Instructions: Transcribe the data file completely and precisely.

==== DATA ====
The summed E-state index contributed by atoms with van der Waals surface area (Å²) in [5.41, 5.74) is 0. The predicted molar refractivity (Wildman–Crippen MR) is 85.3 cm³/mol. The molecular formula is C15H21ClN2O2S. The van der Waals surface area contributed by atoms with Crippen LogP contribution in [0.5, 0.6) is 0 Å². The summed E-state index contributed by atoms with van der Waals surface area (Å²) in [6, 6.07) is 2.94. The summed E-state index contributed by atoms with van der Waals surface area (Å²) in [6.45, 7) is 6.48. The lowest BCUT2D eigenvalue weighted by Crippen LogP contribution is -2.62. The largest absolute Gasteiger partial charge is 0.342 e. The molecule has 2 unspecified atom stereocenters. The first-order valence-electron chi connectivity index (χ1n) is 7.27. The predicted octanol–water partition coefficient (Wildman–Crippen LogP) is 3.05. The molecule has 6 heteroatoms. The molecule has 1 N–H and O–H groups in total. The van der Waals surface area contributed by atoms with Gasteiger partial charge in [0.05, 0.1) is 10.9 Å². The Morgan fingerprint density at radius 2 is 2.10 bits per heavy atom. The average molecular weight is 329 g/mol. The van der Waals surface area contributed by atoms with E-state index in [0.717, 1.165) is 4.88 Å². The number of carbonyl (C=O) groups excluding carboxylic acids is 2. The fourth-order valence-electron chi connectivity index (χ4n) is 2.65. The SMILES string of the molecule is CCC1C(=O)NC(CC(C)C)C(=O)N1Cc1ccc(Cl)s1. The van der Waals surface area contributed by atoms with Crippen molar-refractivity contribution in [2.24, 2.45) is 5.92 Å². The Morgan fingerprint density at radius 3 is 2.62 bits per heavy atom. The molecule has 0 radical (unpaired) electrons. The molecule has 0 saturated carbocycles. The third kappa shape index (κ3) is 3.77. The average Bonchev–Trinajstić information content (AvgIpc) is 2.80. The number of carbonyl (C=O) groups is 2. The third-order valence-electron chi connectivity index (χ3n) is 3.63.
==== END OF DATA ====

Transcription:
The summed E-state index contributed by atoms with van der Waals surface area (Å²) in [5.41, 5.74) is 0. The predicted molar refractivity (Wildman–Crippen MR) is 85.3 cm³/mol. The molecular formula is C15H21ClN2O2S. The van der Waals surface area contributed by atoms with Crippen LogP contribution in [0.5, 0.6) is 0 Å². The summed E-state index contributed by atoms with van der Waals surface area (Å²) in [6, 6.07) is 2.94. The summed E-state index contributed by atoms with van der Waals surface area (Å²) in [6.45, 7) is 6.48. The lowest BCUT2D eigenvalue weighted by Crippen LogP contribution is -2.62. The largest absolute Gasteiger partial charge is 0.342 e. The molecule has 2 unspecified atom stereocenters. The first-order valence-electron chi connectivity index (χ1n) is 7.27. The predicted octanol–water partition coefficient (Wildman–Crippen LogP) is 3.05. The molecule has 6 heteroatoms. The molecule has 1 N–H and O–H groups in total. The van der Waals surface area contributed by atoms with Gasteiger partial charge in [0.05, 0.1) is 10.9 Å². The Morgan fingerprint density at radius 2 is 2.10 bits per heavy atom. The average molecular weight is 329 g/mol. The van der Waals surface area contributed by atoms with E-state index in [0.717, 1.165) is 4.88 Å². The number of carbonyl (C=O) groups excluding carboxylic acids is 2. The fourth-order valence-electron chi connectivity index (χ4n) is 2.65. The SMILES string of the molecule is CCC1C(=O)NC(CC(C)C)C(=O)N1Cc1ccc(Cl)s1. The van der Waals surface area contributed by atoms with Crippen molar-refractivity contribution in [2.24, 2.45) is 5.92 Å². The Morgan fingerprint density at radius 3 is 2.62 bits per heavy atom. The molecule has 0 radical (unpaired) electrons. The molecule has 0 saturated carbocycles. The third kappa shape index (κ3) is 3.77. The average Bonchev–Trinajstić information content (AvgIpc) is 2.80. The number of carbonyl (C=O) groups is 2. The third-order valence-electron chi connectivity index (χ3n) is 3.63.